I had my first good look at the Rufous-backed Robins found in Mexico this April. I heard their song early in the morning, a chirping very similar to our Robins in Canada but with a trill sounding like a rolled "R" and sung in a different key. These Robins were more wary than the ones that hop on our lawns at home. The orange-red breast colour extends over the wings and upper back of the birds. The American Robin below was in a tree today in a nearby wood lot here in Canada.
American Robin- Ontario
I didn't see any Great-tailed Grackles in January in Mexico but they were around in great numbers in April. The males displayed noisily throughout the day. They liked the bird bath and would clean out fallen leaves before splashing about. The bird below was the "alpha" of the flock and would not share the water with other Grackles.
Great-tailed Grackle- MX
There were many Orioles on the property in Mexico last month. They are very shy and the picture below was taken through the window in the morning. This is a Black-cowled Oriole and it was a life bird for me. The Altamira and Hooded Orioles are more commonly seen. Along with Hummingbirds, they like the nectar in the Bottle Brush blooms by the house.
Black-cowled Oriole- MX
I meandered around local trails in Ontario this morning for several hours looking for wildflowers and birds. Many long distance migrants have not arrived yet but some birds are already in their active nesting period. I walked by one tree and saw a female Pileated Woodpecker at the base looking in the ground litter for insects. She and her mate were actively calling and feeding in the area.
Female Pileated Woodpecker- Ontario
Forty feet above the woodpecker in the same tree, a female Wood Duck perched above her nest hole. It amazes me to think that the young ducklings will be pushed out of this high nest and led to water before they can fly. It would make more sense to see the duck at the bottom of the tree and the woodpecker at the top.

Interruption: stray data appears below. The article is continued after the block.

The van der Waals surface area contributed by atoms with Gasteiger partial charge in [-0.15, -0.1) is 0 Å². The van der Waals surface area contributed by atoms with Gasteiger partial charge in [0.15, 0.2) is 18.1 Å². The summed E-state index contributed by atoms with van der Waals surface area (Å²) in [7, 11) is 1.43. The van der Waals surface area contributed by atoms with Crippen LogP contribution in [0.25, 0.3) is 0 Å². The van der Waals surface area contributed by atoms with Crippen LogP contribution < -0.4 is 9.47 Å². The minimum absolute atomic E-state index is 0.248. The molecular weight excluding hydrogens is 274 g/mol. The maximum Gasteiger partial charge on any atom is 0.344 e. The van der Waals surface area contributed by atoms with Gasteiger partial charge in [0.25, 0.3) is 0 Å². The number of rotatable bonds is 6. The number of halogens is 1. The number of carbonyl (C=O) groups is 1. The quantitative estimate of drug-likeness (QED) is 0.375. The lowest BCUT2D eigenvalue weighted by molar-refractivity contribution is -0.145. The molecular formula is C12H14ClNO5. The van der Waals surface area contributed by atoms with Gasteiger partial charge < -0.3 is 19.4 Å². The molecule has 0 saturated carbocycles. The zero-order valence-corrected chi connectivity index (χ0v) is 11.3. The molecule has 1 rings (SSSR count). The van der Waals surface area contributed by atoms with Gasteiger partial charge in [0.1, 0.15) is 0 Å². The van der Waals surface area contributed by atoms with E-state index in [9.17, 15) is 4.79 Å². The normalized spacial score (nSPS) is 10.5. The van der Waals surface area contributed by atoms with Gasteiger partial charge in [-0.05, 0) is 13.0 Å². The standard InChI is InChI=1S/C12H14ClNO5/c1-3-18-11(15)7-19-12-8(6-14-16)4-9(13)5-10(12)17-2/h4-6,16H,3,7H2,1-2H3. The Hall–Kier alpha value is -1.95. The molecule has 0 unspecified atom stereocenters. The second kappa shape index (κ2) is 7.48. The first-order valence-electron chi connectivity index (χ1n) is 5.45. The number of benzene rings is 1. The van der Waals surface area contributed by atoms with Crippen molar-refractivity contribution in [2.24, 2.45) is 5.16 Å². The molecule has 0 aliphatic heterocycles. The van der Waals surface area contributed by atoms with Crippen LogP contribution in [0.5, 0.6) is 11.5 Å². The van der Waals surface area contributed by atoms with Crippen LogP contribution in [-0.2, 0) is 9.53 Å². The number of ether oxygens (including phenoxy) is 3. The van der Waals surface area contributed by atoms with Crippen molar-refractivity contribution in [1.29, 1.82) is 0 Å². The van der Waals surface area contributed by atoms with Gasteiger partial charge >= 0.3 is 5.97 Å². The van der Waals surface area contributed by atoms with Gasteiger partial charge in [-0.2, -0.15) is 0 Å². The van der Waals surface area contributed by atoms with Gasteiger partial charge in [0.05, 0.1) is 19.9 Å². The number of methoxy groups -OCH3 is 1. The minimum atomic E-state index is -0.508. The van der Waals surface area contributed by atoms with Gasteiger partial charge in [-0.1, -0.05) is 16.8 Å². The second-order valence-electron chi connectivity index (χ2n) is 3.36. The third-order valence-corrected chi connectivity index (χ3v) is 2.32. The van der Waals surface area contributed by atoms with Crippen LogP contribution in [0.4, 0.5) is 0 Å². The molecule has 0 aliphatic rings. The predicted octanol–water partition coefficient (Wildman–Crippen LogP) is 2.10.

Female Wood Duck- Ontario
Mom always looked forward to the return of the Barn Swallows who nested in the car port of their home in Mexico. This is one bird that is common in throughout North America and their nesting period is similar in the north and south. The Swallows returned later than usual this year but their noisy chatter as they prepared their nest was heard throughout the day. The picture below was taken shortly after the sun rose over the mountain behind the house in the morning.
Barn Swallows- Nayarit, MX
There was one more bird which was heard and not seen in Mexico. After she was bed-ridden, Mom told me about a bird which called out all night long. She finally identified it as a Mockingbird who was looking for a mate. Apparently they do their courting after dark. Sure enough, as soon as the sun went down, the Mockingbirds started calling. They are great mimics and the calls sometimes sounded like a car alarm. I looked for them in the morning but never found a single one during daylight hours. I recorded the call with my camera and it is uploaded below.
I haven't kept a bird count this year but observing bird behaviour is more interesting to me than tallying a list of sightings.